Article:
"Should President Obama's numbers head south again in a significant way in the coming months, we can expect the Republican nominee to follow that strategy" of tying the Democratic nominee to an unpopular president, he says. "This would be especially true if Hillary Clinton is the Democratic nominee, because Clinton has worked hard to tie herself to the Obama administration on a number of policies, such as the Affordable Care Act."

There is historical precedent for this. Two recent presidential candidates have gone to great lengths to disassociate themselves from incumbent presidents: Republican John McCain running to follow the unpopular George W. Bush in 2008, and Democrat Al Gore trying to succeed the popular but scandal-prone Bill Clinton in 2000. Both were ultimately defeated.

But Obama's high approval ratings aren't necessarily bad news for Republicans, says Professor Ellis.

"Voters tend to be generally skeptical of giving a party three consecutive terms in office: after eight years, citizens are usually ready for a change and, all else equal, prefer the candidate of the other party," he explains. "Parties can obviously still win three terms in a row, but those running to succeed a two-term nominee generally pay a modest electoral penalty as a result of the public's general desire for change."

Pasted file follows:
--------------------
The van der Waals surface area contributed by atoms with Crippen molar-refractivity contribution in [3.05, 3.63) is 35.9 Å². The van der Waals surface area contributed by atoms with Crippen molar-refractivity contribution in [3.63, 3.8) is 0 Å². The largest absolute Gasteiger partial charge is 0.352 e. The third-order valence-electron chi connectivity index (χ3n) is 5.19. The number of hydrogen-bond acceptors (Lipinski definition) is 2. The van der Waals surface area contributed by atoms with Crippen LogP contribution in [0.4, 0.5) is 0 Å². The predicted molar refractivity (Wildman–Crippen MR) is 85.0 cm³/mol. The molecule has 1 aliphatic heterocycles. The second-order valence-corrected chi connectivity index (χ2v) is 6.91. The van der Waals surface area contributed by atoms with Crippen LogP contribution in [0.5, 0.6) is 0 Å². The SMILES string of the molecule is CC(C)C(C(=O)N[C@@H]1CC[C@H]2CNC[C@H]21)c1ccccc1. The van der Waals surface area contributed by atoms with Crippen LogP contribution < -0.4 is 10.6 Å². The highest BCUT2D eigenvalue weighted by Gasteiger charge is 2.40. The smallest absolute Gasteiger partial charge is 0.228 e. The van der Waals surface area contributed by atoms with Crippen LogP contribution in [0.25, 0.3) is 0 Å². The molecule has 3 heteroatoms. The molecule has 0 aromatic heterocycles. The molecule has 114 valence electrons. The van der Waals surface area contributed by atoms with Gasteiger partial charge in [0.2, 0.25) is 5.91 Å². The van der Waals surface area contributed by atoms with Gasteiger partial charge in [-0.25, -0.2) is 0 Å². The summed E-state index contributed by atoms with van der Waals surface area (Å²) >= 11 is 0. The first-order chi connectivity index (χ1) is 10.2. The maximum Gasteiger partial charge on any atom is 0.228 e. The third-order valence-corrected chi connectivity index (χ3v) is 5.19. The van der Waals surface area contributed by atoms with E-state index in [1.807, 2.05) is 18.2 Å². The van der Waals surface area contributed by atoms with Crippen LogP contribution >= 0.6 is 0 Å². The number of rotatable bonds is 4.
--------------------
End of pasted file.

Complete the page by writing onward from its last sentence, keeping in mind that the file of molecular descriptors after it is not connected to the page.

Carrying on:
Still, Obama's approval ratings suggest that GOP attacks tying Clinton or Sanders to Obama may not be sticking, says Professor Davis.

"Virtually all the Republican candidates have claimed that to elect a Democrat would be tantamount to a third Obama term," she says. "It could be that that's what many voters want."

However much presidential approval ratings count, Obama's 50 percent ratings suggest the 2016 presidential election is likely to be very close, says Abramowitz.

Of course, as we've learned from Donald Trump's surprising staying power, Sanders's unexpected success, and electoral surprises on both sides, there's a whole lot more involved in determining who occupies the Oval Office, and a lot can happen between now and November.

[Editor's note: The original version of this story contained a misspelling of Professor Ellis's name.]